Super-G wins keep on coming in Italy for Vail’s Vonn |

Super-G wins keep on coming in Italy for Vail’s Vonn

Lindsey Vonn
Special to the Denver Post
Vail, CO Colorado
U.S. skier Lindsey Vonn smiles during a press conference in Soelden, Austria, Thursday, Oct. 21, 2010. The alpine skiing World Cup season starts at the upcoming weekend with a women's and men's giant slalom in Soelden. (AP Photo/Keystone, Alessandro Della Bella)

Editor’s Note: Vail’s Lindsey Vonn, a three-time World Cup overall champion and Olympic downhill gold medalist, reports regularly in collaboration with Denver Post ski writer John Meyer.

CORTINA D’AMPEZZO, ITALY – It was another really good weekend for me here with two wins in super-G and a third-place finish in downhill.

The first super-G on Friday was more of a high-speed course, and I had a solid, clean run.

The second super-G on Sunday was a much more difficult course that required a lot of tactics. It was very tricky, with a lot of blind gates, and a lot of people weren’t able to finish. I was able to watch some of the girls’ runs before I went, and Lara Gut of Switzerland had an amazing run, so I knew I had to throw down a really good run to get the win.

In the downhill on Saturday, I made a big mistake and almost crashed really badly, but I was able to pull it off. To be on the podium in the downhill was pretty good, considering my mistake.

About halfway down, I caught an edge and kind of did the splits. It was a pretty critical section, and I was heading straight for the net. It was a very costly mistake, but honestly I was really lucky that I didn’t have a major crash. I would have T-boned it if I hadn’t managed to recover.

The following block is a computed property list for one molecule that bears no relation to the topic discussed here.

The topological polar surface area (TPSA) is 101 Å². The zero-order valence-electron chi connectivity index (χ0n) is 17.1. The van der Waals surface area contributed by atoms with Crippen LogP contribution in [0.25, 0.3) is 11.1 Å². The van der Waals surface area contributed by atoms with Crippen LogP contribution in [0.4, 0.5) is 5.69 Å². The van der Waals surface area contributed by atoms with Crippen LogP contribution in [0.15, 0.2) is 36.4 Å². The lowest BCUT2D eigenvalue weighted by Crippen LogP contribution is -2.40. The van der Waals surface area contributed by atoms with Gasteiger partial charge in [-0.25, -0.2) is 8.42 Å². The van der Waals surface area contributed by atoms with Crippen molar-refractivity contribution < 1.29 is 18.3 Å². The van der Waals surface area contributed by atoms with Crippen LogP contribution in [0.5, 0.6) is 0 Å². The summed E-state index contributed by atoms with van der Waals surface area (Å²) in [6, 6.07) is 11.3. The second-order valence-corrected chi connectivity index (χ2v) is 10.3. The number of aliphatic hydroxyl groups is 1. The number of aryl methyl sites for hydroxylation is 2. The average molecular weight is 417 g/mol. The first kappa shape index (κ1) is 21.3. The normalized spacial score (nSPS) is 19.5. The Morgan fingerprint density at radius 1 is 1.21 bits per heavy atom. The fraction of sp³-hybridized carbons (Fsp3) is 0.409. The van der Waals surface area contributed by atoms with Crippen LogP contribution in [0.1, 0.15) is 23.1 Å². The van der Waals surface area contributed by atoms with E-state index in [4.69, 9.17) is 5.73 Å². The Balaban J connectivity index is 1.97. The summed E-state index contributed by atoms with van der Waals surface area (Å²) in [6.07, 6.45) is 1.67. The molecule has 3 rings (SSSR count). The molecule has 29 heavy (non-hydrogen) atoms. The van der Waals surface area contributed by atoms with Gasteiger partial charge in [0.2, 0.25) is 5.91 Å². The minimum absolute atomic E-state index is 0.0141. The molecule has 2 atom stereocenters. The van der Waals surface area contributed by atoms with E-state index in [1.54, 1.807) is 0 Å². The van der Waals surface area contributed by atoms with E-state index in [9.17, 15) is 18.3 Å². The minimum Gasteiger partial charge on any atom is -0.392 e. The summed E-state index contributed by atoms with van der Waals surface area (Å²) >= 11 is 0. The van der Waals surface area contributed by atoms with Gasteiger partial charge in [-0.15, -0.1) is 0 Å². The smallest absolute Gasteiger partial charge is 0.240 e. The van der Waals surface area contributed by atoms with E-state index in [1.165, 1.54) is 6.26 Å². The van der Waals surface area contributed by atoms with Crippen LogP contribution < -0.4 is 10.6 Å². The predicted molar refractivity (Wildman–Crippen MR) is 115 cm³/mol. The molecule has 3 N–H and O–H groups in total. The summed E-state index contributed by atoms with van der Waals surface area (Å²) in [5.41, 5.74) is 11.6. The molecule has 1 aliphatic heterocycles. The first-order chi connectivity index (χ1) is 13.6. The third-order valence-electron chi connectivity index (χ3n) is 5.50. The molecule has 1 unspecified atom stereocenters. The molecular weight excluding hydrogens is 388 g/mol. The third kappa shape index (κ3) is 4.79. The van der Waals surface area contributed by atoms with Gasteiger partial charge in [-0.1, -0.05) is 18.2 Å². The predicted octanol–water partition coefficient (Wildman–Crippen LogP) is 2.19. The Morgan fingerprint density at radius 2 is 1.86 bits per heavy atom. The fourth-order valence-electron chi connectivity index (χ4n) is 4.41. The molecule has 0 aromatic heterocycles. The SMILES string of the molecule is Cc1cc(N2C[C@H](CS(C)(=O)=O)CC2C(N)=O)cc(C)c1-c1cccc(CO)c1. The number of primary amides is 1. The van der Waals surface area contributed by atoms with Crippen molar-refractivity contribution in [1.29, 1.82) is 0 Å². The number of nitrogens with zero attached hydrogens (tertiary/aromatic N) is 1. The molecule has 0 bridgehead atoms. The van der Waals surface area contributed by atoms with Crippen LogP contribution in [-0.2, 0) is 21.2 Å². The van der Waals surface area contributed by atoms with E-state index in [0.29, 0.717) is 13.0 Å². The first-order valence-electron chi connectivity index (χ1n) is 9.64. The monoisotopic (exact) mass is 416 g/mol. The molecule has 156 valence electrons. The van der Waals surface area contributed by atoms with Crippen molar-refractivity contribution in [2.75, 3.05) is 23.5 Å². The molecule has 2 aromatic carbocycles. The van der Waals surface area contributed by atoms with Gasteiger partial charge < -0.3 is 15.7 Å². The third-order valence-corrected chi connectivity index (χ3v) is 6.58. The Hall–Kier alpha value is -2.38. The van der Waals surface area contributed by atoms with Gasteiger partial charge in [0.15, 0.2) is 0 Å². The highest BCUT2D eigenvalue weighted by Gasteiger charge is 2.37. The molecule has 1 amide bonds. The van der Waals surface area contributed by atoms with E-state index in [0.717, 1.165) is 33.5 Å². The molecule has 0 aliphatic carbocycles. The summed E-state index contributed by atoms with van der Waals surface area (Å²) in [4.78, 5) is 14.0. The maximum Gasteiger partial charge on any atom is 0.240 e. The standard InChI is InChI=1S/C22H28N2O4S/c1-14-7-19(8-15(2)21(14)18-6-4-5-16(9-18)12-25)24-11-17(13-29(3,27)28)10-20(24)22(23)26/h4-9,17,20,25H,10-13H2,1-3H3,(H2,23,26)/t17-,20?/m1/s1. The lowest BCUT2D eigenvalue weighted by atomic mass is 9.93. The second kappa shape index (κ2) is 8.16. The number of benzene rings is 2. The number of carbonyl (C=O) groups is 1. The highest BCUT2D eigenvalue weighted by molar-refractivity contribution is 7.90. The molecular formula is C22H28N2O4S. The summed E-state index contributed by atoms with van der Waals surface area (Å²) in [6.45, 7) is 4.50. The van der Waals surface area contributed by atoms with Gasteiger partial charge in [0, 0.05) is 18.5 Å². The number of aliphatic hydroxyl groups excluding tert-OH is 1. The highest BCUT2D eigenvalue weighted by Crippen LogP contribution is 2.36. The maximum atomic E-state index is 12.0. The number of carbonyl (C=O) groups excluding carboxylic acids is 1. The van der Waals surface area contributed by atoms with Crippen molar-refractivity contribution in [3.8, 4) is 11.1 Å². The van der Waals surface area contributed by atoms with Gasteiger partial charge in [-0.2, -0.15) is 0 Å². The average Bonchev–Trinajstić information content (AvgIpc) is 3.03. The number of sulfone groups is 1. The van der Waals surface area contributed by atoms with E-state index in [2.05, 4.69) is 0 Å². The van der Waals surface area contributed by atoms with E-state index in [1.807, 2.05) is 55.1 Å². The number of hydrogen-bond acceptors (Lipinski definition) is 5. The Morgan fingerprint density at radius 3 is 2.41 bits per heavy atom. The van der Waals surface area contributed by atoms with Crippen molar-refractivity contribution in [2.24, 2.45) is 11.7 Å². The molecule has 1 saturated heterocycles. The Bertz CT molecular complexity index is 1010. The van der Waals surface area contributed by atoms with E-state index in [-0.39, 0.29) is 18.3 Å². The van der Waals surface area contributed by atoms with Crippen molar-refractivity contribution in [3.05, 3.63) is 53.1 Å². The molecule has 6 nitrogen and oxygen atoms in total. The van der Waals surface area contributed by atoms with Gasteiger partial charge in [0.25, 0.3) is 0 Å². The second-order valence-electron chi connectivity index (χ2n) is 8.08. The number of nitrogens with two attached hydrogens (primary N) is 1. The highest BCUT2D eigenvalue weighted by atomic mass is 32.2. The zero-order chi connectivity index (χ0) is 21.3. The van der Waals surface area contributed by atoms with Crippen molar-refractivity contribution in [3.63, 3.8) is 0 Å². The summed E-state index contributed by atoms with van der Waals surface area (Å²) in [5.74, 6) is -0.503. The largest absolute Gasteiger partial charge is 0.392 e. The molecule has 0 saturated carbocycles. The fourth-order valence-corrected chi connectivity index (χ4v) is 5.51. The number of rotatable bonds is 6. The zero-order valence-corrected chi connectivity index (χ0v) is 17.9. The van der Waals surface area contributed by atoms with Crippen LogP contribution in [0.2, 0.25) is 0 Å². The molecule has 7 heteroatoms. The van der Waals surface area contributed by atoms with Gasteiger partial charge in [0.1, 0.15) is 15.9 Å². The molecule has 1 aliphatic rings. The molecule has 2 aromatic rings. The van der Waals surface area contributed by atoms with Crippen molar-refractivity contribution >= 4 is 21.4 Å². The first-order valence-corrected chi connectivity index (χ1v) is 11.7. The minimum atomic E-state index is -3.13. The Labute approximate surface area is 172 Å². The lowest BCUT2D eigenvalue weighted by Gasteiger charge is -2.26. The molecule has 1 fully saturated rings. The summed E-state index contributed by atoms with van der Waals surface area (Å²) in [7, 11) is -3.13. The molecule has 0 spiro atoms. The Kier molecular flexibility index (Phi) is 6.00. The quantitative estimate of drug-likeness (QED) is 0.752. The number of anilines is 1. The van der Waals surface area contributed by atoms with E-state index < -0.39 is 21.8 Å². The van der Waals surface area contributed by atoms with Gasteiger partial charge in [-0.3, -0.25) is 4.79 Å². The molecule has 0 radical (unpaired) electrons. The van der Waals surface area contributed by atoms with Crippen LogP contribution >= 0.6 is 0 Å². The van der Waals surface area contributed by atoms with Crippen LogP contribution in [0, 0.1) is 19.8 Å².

It was a sidehill, where you had to drop down with your line and come back up again. It was bumpy there from the super-G the day before. My left ski caught one of the bumps and just took off in the other direction. I just did my best to recover, stay on the course and not T-bone the fence.

There have been several instances this season when I made big recoveries to avoid potentially disastrous crashes, which is not a pattern I want to continue, but it’s not like I’m making the same mistake over and over. It’s something different every time. When you’re trying to ski well, you’re pushing the limits and you’re going 75-80 mph, things can happen. I’m just trying to do the best I can to stay on my feet and be fast.

I picked up 260 World Cup points in the three races and Maria Riesch, the woman I’m chasing for the overall title, got 209 points. There’s still a lot of racing left in the season, so I’m just trying to ski my best race every single day. I’m not thinking about what Maria is doing.

We’ll see what happens at the end of the year. I would prefer to be 200 points ahead, but it’s also not a bad thing to have no pressure and to chase someone.

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